Smart View on Mac

I recently inherited my wife’s 2016 MacBook Pro when she got a new 2021 MacBook Air (which is really awesome).  She also updated her Microsoft Office suite to Microsoft 365.  So not only did I get a fully functional MacBook, but I also gained the ability to use Smart View on a Mac.  All I had to do was figure out how to install Smart View on a Mac.

First, the prerequisites to use Smart View on a Mac.  Per Oracle documentation:

  • Excel 365 on a Mac
    • You have administrator privileges on the environment to which you want to connect
    • Your Oracle Enterprise Performance Management Cloud environment is updated to at least 19.02
    • You have Microsoft 365 users provisioned in your organization (if you intend to distribute to other users)

Create Manifest File

The first step was to create a manifest file.  You’ll need a folder on the Mac for saving that manifest file when it’s created.  I created the folder “Manifest Files” in the root of the Users folder.

Next, login to the EPM Cloud environment.

Manually change the URL to https://serviceURL/HyperionPlanning/CreateManifest.html

This brings up the Create Manifest File page.

Select the business process.

Select the menu items you want to be available.  I left all the default selections and then added Dimension Editor.

When finished with menu item selections, click Create Manifest.  Enter a name for the file if prompted, this will depend on your Mac preferences for downloading files.  You should also customize the Add-in Name, the default is “Smart View”, I changed to “Smart View Test”. 

An XML file will be saved to the download folder.

Move that file to the folder created earlier.

Repeat the process to create manifest files for other environments, use unique names for each new file.

Sideloading

I’m not sure why it’s called “sideloading”, but this is what to do to enable Smart View on one Mac.  Copy the manifest file previously created to this folder:

/Users/<user>/Library/Containers/com.microsoft.Excel/Data/Documents/wef

I ran into an issue at this step due to hidden folders on my Mac.  You may or may not encounter similar issues.  As much as I love Apple products, some things are just not intuitive to me.  When I searched for the folder path, I couldn’t find it.  After eventually concluding it must be in a hidden folder, I then had to find instructions to reveal hidden folders on a Mac.  Google is a wonderful tool.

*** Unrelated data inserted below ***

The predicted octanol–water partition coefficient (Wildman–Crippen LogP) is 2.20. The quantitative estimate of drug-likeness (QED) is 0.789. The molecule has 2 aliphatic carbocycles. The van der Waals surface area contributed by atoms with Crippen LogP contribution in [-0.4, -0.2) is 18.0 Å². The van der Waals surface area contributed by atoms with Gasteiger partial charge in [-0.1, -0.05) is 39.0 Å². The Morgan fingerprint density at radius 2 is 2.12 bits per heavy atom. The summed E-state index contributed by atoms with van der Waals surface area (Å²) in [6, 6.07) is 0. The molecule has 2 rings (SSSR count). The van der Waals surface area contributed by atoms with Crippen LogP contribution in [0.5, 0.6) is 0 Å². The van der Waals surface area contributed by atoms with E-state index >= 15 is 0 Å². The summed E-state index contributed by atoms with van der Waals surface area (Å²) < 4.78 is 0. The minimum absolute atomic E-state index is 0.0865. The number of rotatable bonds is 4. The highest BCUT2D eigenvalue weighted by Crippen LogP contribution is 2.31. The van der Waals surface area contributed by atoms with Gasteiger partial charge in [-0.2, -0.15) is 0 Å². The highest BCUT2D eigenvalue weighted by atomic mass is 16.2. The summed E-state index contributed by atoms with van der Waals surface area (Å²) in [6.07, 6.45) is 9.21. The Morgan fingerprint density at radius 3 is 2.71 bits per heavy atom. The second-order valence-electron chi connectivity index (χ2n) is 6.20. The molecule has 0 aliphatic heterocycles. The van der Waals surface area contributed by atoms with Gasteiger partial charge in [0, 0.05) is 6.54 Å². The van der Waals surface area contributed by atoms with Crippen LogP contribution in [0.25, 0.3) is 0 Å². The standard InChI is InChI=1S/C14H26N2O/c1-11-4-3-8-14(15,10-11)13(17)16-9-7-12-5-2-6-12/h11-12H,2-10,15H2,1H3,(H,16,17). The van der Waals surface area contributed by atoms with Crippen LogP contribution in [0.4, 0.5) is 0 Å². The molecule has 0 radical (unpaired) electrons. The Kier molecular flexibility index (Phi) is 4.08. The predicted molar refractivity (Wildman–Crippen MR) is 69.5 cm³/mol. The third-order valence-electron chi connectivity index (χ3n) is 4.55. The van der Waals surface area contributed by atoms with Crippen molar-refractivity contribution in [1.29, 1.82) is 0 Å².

Open Macintosh HD or the folder where you want to display the hidden files in the Finder.  Hold down the Command, Shift and Period keys: cmd + shift + [.]  The hidden files and folders on your Mac will then appear partially transparent. You can hide the files again using the same keyboard shortcut.

Now we can find the needed folder, though I had to add the folder “wef”.

Copy the manifest file into the folder “wef”.

Now we’re ready to enable the Smart View add-in in Excel.  Launch Excel 365, then select the Insert tab.

Click the drop-down arrow on My Add-ins.  Select the Smart View add-in.

The Smart View ribbon is now available with all the menu items selected when the manifest file was created. 

We’ve only enabled Smart View to one environment, but we can use the same method to add another connection.  There is also an additional step to modify the XML files so each is unique as an Excel add-in.

Create another manifest file to a different environment.  We’re changing some of the menu items compared to the first one, and notice that we changed the Add-in Name to distinguish it.

Since we are not prompted for a file name, we can rename once it is downloaded and before moving to the folder Manifest Files.

Move to the Manifest Files folder.

And now copy to the “wef” folder.

Open one of the XML files in TextEdit. 

This part can be a bit tricky.  Assuming you modified the manifest file name when created, you should only need to make the following change.  However, it may be necessary to update other values in the XML depending on the connections being made and the names at creation, refer to Oracle documentation for more details.

Locate the <Id> element near the beginning of the XML file.

The ID element is a long string of characters.  Oracle recommends a simple edit of incrementing the last digit by 1.  For our file:

Original: <Id>d291df21-eaa6-445b-b2a3-68e09381b8cf</Id>

Edited: <Id>d291df21-eaa6-445b-b2a3-68e09381b9cf</Id>

Save the file.  We only have two manifest files, it’s only necessary to change one of them.  If you have more, than repeat the process for each file so each has a unique ID element.

Relaunch Excel 365, go to the Insert tab and click the drop-down arrow for My Add-ins.  You will see Smart View selections for each of the manifest files.

Select one of the connections, click Home (same as Panel on PC) on the Smart View ribbon and login.

The sheet is now connected.

The ribbon operates similar to how it does on a PC.  Depending on which menu items you enabled, those items will appear.  There are cosmetic differences, but functionality is basically the same.  You can open the other connection(s) in the same workbook on different sheets.  When reopening, you may need to select the Smart View connection again from My Add-ins and click on the Home icon.    

I’ve only enabled Smart View on my personal Mac.  Additional steps are necessary for deploying to multiple users.  Oracle documentation details that process. 

As always, happy EPM’ng!

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